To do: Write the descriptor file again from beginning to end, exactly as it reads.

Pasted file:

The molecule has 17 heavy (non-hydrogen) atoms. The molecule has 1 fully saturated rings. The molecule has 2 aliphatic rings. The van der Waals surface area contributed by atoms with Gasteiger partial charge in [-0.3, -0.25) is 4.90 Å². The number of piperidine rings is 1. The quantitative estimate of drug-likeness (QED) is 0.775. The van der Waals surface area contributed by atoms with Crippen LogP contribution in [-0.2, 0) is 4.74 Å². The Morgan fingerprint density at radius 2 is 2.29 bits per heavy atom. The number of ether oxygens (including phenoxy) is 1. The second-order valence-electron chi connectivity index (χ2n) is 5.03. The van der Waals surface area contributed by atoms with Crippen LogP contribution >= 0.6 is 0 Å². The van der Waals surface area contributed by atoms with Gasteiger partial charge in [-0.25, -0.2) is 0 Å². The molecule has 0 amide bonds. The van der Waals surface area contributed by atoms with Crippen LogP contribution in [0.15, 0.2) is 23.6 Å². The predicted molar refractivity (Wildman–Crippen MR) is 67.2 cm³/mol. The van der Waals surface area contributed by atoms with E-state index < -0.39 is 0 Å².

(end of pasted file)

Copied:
The molecule has 17 heavy (non-hydrogen) atoms. The molecule has 1 fully saturated rings. The molecule has 2 aliphatic rings. The van der Waals surface area contributed by atoms with Gasteiger partial charge in [-0.3, -0.25) is 4.90 Å². The number of piperidine rings is 1. The quantitative estimate of drug-likeness (QED) is 0.775. The van der Waals surface area contributed by atoms with Crippen LogP contribution in [-0.2, 0) is 4.74 Å². The Morgan fingerprint density at radius 2 is 2.29 bits per heavy atom. The number of ether oxygens (including phenoxy) is 1. The second-order valence-electron chi connectivity index (χ2n) is 5.03. The van der Waals surface area contributed by atoms with Crippen LogP contribution >= 0.6 is 0 Å². The van der Waals surface area contributed by atoms with Gasteiger partial charge in [-0.25, -0.2) is 0 Å². The molecule has 0 amide bonds. The van der Waals surface area contributed by atoms with Crippen LogP contribution in [0.15, 0.2) is 23.6 Å². The predicted molar refractivity (Wildman–Crippen MR) is 67.2 cm³/mol. The van der Waals surface area contributed by atoms with E-state index < -0.39 is 0 Å².